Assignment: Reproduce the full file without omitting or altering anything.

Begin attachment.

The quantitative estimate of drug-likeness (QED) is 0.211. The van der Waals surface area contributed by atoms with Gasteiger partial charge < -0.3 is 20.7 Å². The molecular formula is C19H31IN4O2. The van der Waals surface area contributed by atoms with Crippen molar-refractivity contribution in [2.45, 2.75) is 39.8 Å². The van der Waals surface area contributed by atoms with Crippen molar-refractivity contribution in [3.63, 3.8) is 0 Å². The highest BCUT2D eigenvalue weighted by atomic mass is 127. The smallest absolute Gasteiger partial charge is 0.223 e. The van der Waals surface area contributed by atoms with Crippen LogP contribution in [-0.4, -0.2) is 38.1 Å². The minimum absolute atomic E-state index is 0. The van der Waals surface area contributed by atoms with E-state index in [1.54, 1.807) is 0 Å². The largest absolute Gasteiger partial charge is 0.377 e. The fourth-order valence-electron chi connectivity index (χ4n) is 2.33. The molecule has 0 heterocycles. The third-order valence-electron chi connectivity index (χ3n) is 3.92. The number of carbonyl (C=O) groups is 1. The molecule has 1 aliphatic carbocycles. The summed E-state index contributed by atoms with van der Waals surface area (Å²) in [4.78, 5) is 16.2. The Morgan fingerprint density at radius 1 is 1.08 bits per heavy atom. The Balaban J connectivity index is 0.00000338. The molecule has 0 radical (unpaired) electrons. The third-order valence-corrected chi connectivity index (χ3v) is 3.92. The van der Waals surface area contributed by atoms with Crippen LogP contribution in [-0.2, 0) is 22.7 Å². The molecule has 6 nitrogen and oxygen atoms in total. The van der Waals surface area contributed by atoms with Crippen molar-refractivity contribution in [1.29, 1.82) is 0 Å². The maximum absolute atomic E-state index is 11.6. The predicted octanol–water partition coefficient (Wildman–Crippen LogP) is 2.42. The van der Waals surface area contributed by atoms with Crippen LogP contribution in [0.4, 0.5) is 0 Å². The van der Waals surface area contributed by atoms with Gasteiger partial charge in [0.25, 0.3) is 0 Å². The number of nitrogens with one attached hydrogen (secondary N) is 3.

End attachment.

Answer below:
The quantitative estimate of drug-likeness (QED) is 0.211. The van der Waals surface area contributed by atoms with Gasteiger partial charge < -0.3 is 20.7 Å². The molecular formula is C19H31IN4O2. The van der Waals surface area contributed by atoms with Crippen molar-refractivity contribution in [2.45, 2.75) is 39.8 Å². The van der Waals surface area contributed by atoms with Crippen molar-refractivity contribution in [3.63, 3.8) is 0 Å². The highest BCUT2D eigenvalue weighted by atomic mass is 127. The smallest absolute Gasteiger partial charge is 0.223 e. The van der Waals surface area contributed by atoms with Crippen LogP contribution in [-0.4, -0.2) is 38.1 Å². The minimum absolute atomic E-state index is 0. The van der Waals surface area contributed by atoms with E-state index in [1.54, 1.807) is 0 Å². The largest absolute Gasteiger partial charge is 0.377 e. The fourth-order valence-electron chi connectivity index (χ4n) is 2.33. The molecule has 0 heterocycles. The third-order valence-electron chi connectivity index (χ3n) is 3.92. The number of carbonyl (C=O) groups is 1. The molecule has 1 aliphatic carbocycles. The summed E-state index contributed by atoms with van der Waals surface area (Å²) in [4.78, 5) is 16.2. The Morgan fingerprint density at radius 1 is 1.08 bits per heavy atom. The Balaban J connectivity index is 0.00000338. The molecule has 0 radical (unpaired) electrons. The third-order valence-corrected chi connectivity index (χ3v) is 3.92. The van der Waals surface area contributed by atoms with Crippen LogP contribution in [-0.2, 0) is 22.7 Å². The molecule has 6 nitrogen and oxygen atoms in total. The van der Waals surface area contributed by atoms with Crippen molar-refractivity contribution in [1.29, 1.82) is 0 Å². The maximum absolute atomic E-state index is 11.6. The predicted octanol–water partition coefficient (Wildman–Crippen LogP) is 2.42. The van der Waals surface area contributed by atoms with Crippen LogP contribution in [0.4, 0.5) is 0 Å². The van der Waals surface area contributed by atoms with Gasteiger partial charge in [0.25, 0.3) is 0 Å². The number of nitrogens with one attached hydrogen (secondary N) is 3.